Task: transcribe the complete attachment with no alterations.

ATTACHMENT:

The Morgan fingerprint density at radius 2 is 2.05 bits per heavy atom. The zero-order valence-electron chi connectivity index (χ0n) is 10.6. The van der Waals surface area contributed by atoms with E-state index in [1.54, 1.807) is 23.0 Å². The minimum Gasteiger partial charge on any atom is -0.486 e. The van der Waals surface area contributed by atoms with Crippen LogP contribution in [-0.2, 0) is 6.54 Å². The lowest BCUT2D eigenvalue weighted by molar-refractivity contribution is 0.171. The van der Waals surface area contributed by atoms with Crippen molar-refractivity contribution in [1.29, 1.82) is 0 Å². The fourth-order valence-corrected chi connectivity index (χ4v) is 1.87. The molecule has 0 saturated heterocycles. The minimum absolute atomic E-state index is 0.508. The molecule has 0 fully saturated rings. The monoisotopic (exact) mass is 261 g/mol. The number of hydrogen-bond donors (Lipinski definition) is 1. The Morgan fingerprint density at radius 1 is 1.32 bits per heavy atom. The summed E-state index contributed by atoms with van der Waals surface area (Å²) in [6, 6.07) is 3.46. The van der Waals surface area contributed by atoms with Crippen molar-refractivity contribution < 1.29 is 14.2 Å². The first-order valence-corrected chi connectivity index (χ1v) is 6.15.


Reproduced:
The Morgan fingerprint density at radius 2 is 2.05 bits per heavy atom. The zero-order valence-electron chi connectivity index (χ0n) is 10.6. The van der Waals surface area contributed by atoms with E-state index in [1.54, 1.807) is 23.0 Å². The minimum Gasteiger partial charge on any atom is -0.486 e. The van der Waals surface area contributed by atoms with Crippen LogP contribution in [-0.2, 0) is 6.54 Å². The lowest BCUT2D eigenvalue weighted by molar-refractivity contribution is 0.171. The van der Waals surface area contributed by atoms with Crippen molar-refractivity contribution in [1.29, 1.82) is 0 Å². The fourth-order valence-corrected chi connectivity index (χ4v) is 1.87. The molecule has 0 saturated heterocycles. The minimum absolute atomic E-state index is 0.508. The molecule has 0 fully saturated rings. The monoisotopic (exact) mass is 261 g/mol. The number of hydrogen-bond donors (Lipinski definition) is 1. The Morgan fingerprint density at radius 1 is 1.32 bits per heavy atom. The summed E-state index contributed by atoms with van der Waals surface area (Å²) in [6, 6.07) is 3.46. The van der Waals surface area contributed by atoms with Crippen molar-refractivity contribution < 1.29 is 14.2 Å². The first-order valence-corrected chi connectivity index (χ1v) is 6.15.